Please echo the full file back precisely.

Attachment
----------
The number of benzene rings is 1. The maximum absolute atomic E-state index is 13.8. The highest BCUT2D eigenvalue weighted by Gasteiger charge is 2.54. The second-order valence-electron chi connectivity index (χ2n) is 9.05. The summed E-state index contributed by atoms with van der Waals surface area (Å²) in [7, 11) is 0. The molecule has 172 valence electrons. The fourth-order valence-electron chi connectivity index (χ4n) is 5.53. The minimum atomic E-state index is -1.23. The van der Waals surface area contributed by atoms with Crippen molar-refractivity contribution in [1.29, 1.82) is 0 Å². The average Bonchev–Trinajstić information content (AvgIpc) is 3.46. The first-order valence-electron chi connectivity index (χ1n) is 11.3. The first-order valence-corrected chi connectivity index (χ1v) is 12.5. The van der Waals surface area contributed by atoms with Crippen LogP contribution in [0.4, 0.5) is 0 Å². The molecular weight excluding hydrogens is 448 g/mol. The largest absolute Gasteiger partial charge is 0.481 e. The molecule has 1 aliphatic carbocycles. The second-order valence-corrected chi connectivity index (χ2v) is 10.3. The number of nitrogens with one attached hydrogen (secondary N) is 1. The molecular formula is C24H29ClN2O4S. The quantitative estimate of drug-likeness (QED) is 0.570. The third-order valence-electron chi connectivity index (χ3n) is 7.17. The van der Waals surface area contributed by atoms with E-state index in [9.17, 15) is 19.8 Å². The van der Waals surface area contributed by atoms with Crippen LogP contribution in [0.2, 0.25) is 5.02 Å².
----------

The number of benzene rings is 1. The maximum absolute atomic E-state index is 13.8. The highest BCUT2D eigenvalue weighted by Gasteiger charge is 2.54. The second-order valence-electron chi connectivity index (χ2n) is 9.05. The summed E-state index contributed by atoms with van der Waals surface area (Å²) in [7, 11) is 0. The molecule has 172 valence electrons. The fourth-order valence-electron chi connectivity index (χ4n) is 5.53. The minimum atomic E-state index is -1.23. The van der Waals surface area contributed by atoms with Crippen molar-refractivity contribution in [1.29, 1.82) is 0 Å². The average Bonchev–Trinajstić information content (AvgIpc) is 3.46. The first-order valence-electron chi connectivity index (χ1n) is 11.3. The first-order valence-corrected chi connectivity index (χ1v) is 12.5. The van der Waals surface area contributed by atoms with Crippen LogP contribution in [0.4, 0.5) is 0 Å². The molecular weight excluding hydrogens is 448 g/mol. The largest absolute Gasteiger partial charge is 0.481 e. The molecule has 1 aliphatic carbocycles. The second-order valence-corrected chi connectivity index (χ2v) is 10.3. The number of nitrogens with one attached hydrogen (secondary N) is 1. The molecular formula is C24H29ClN2O4S. The quantitative estimate of drug-likeness (QED) is 0.570. The third-order valence-electron chi connectivity index (χ3n) is 7.17. The van der Waals surface area contributed by atoms with E-state index in [9.17, 15) is 19.8 Å². The van der Waals surface area contributed by atoms with Crippen LogP contribution in [0.2, 0.25) is 5.02 Å².